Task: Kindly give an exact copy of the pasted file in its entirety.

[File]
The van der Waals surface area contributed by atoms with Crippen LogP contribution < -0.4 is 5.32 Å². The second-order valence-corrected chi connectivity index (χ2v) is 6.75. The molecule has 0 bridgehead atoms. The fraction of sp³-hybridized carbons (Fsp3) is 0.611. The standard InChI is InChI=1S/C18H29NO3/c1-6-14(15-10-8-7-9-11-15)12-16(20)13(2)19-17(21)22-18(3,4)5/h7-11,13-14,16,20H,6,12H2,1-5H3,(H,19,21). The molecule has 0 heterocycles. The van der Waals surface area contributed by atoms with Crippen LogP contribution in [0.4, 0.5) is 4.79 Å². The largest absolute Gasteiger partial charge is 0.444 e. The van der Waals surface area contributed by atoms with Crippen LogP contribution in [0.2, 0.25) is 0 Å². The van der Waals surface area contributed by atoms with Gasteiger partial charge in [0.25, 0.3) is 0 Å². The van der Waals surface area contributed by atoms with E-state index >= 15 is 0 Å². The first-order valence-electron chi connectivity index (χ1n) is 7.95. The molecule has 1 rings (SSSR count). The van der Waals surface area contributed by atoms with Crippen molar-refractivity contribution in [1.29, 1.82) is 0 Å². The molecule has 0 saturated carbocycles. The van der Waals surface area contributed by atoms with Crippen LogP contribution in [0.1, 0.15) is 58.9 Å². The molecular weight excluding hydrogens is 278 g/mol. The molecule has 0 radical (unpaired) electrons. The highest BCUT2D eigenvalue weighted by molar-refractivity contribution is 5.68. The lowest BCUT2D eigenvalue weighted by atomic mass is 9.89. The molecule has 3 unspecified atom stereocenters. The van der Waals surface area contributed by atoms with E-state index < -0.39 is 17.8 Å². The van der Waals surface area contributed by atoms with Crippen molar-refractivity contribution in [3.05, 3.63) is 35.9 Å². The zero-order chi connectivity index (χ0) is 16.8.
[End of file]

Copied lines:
The van der Waals surface area contributed by atoms with Crippen LogP contribution < -0.4 is 5.32 Å². The second-order valence-corrected chi connectivity index (χ2v) is 6.75. The molecule has 0 bridgehead atoms. The fraction of sp³-hybridized carbons (Fsp3) is 0.611. The standard InChI is InChI=1S/C18H29NO3/c1-6-14(15-10-8-7-9-11-15)12-16(20)13(2)19-17(21)22-18(3,4)5/h7-11,13-14,16,20H,6,12H2,1-5H3,(H,19,21). The molecule has 0 heterocycles. The van der Waals surface area contributed by atoms with Crippen LogP contribution in [0.4, 0.5) is 4.79 Å². The largest absolute Gasteiger partial charge is 0.444 e. The van der Waals surface area contributed by atoms with Crippen LogP contribution in [0.2, 0.25) is 0 Å². The van der Waals surface area contributed by atoms with Gasteiger partial charge in [0.25, 0.3) is 0 Å². The van der Waals surface area contributed by atoms with E-state index >= 15 is 0 Å². The first-order valence-electron chi connectivity index (χ1n) is 7.95. The molecule has 1 rings (SSSR count). The van der Waals surface area contributed by atoms with Crippen molar-refractivity contribution in [1.29, 1.82) is 0 Å². The molecule has 0 saturated carbocycles. The van der Waals surface area contributed by atoms with Crippen LogP contribution in [0.1, 0.15) is 58.9 Å². The molecular weight excluding hydrogens is 278 g/mol. The molecule has 0 radical (unpaired) electrons. The highest BCUT2D eigenvalue weighted by molar-refractivity contribution is 5.68. The lowest BCUT2D eigenvalue weighted by atomic mass is 9.89. The molecule has 3 unspecified atom stereocenters. The van der Waals surface area contributed by atoms with E-state index < -0.39 is 17.8 Å². The van der Waals surface area contributed by atoms with Crippen molar-refractivity contribution in [3.05, 3.63) is 35.9 Å². The zero-order chi connectivity index (χ0) is 16.8.